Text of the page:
We have all seen the commercials…
A lawyer comes on your screen and begins explaining how you might have a claim for damages against a certain company. He asks if you’ve ever used such and such product and suffered an injury. He then proceeds to ask you to contact him if you have so that he can determine if you have a claim. Or maybe you have heard on the news about the recent class action suit against Starkist Tuna who was accused of under filling its tuna cans.
The case in the commercial or the Tuna case may or may not have applied to you but it got you thinking. You are thinking about the injury you suffered as a result of another drug, treatment, or even a product you’ve used. Or maybe you are certain that the phone company has been overcharging you and your neighbors. However, you haven’t suffered a large enough loss in either case that would justify contacting an attorney…or so you thought. But now, you are thinking that if you find enough people that have suffered a similar injury, then together you could file a class action lawsuit against the company and make them pay for their wrongs.
So, how do I know if I actually have a class action suit?
Class action suits are effective tools to hold large companies accountable for their wrongs to the public i.e. Starkist’s alleged under filling of their tuna cans.
In order to file a class action suit in Florida, the Florida Rules of Civil Procedure mandate that certain requirements are met. The party moving to certify a class action must first demonstrate the following four prerequisites:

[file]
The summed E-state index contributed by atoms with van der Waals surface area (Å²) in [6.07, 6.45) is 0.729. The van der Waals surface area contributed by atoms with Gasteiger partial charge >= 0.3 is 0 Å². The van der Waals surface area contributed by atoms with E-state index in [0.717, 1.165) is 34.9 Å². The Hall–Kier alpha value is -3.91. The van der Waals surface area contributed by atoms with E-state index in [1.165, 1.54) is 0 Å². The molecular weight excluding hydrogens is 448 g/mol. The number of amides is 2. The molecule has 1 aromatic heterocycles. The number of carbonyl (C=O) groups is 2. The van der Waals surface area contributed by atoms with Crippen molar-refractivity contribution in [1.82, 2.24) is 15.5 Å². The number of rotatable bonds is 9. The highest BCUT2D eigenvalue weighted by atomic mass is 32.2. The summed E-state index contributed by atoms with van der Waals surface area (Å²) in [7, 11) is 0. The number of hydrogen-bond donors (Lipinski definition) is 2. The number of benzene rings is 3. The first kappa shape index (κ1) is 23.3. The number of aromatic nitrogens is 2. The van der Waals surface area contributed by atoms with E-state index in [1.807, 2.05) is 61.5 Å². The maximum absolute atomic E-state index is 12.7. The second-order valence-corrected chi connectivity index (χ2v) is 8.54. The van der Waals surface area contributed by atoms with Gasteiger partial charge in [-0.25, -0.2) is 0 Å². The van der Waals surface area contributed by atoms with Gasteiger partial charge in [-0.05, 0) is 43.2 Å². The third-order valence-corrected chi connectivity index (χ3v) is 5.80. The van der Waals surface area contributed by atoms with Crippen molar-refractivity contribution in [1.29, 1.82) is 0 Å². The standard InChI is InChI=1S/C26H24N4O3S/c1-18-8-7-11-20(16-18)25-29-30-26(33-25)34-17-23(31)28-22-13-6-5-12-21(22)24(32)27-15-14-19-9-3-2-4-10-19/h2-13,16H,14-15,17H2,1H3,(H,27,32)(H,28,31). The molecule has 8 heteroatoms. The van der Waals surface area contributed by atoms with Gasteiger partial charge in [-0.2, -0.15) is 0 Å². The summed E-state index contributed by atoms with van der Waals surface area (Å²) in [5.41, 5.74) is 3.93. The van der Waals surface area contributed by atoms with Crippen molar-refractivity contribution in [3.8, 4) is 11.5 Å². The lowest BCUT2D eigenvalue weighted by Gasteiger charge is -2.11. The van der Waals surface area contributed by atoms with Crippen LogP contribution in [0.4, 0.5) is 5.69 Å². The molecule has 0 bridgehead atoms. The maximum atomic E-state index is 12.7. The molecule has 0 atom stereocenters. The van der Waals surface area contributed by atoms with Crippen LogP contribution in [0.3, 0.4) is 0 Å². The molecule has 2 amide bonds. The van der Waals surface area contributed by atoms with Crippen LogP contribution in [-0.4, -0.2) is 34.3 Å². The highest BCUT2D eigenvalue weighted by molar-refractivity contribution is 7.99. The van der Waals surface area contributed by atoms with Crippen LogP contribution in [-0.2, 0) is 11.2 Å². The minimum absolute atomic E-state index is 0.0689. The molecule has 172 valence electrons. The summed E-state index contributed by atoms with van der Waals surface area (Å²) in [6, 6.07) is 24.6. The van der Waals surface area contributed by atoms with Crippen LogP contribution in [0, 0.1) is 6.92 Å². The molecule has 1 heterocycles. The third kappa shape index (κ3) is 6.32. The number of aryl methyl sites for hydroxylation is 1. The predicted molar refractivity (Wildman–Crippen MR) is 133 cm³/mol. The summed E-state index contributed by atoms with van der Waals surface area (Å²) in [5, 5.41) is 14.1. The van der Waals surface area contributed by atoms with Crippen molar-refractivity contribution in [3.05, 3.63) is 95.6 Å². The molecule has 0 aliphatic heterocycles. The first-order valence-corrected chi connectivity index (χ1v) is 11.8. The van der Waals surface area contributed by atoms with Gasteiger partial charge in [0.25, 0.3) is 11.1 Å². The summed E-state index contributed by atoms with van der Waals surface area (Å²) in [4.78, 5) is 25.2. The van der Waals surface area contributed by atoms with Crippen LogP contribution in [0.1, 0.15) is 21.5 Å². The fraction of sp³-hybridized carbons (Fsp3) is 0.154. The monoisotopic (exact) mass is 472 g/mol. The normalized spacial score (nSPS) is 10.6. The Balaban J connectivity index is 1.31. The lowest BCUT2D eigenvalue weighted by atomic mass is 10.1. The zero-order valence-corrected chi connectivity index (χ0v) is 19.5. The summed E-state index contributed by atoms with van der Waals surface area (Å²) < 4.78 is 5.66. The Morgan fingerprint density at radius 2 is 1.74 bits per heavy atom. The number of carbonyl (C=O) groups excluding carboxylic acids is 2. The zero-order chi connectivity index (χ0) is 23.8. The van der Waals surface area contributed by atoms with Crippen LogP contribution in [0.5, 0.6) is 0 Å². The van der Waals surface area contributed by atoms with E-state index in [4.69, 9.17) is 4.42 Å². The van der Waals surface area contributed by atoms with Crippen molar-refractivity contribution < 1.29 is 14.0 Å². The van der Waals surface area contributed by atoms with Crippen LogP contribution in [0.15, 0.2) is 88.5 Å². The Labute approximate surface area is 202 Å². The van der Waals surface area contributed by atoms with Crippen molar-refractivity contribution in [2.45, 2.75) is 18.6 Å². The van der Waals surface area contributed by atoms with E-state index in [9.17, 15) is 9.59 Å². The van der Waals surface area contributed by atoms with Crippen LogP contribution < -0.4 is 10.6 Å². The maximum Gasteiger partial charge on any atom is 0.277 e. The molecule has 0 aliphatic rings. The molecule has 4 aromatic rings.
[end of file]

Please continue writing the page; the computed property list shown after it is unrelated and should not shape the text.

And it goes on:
The members of the class are so numerous that separate joinder of each member is impracticable
The claim or defense of the representative party raises questions of law or fact common to the questions of law or fact raised by the claim or defense of each member of the class
The claim or defense of the representative party is typical of the claim or defense of each member of the class, AND
The representative party can fairly and adequately protect and represent the interests of each member of the class.
Once these prerequisites are met then the party must satisfy ONE of the following:
the prosecution of separate claims or defenses by or against individual members of the class would create a risk of either:
inconsistent or varying adjudications concerning individual members of the class which would establish incompatible standards of conduct for the party opposing the class; or
adjudications concerning individual members of the class which would, as a practical matter, be dispositive of the interests of other members of the class who are not parties to the adjudications, or substantially impair or impede the ability of other members of the class who are not parties to the adjudications to protect their interests; ort
he party opposing the class has acted or refused to act on grounds generally applicable to all the members of the class, thereby making final injunctive relief or declaratory relief concerning the class as a whole appropriate; or
the claim or defense is not maintainable under either subdivision (b)(1) or (b)(2), but the questions of law or fact common to the claim or defense of the representative party and the claim or defense of each member of the class predominate over any question of law or fact affecting only individual members of the class, and class representation is superior to other available methods for the fair and efficient adjudication of the controversy.
What should I do next?
If you or someone you know believes they might have a class action suit against a company in Florida, your first step is to reach out to a qualified attorney. An attorney can then do the investigative legwork to see if you in fact have a class action lawsuit.
If you believe you may have a class action claim against a company in Florida contact the Boatman Law Firm today for a consultation. 239-330-1494.
 Fla. R. Civ. P. 1.220(a)
 Fla. R. Civ. P. 1.220(b)
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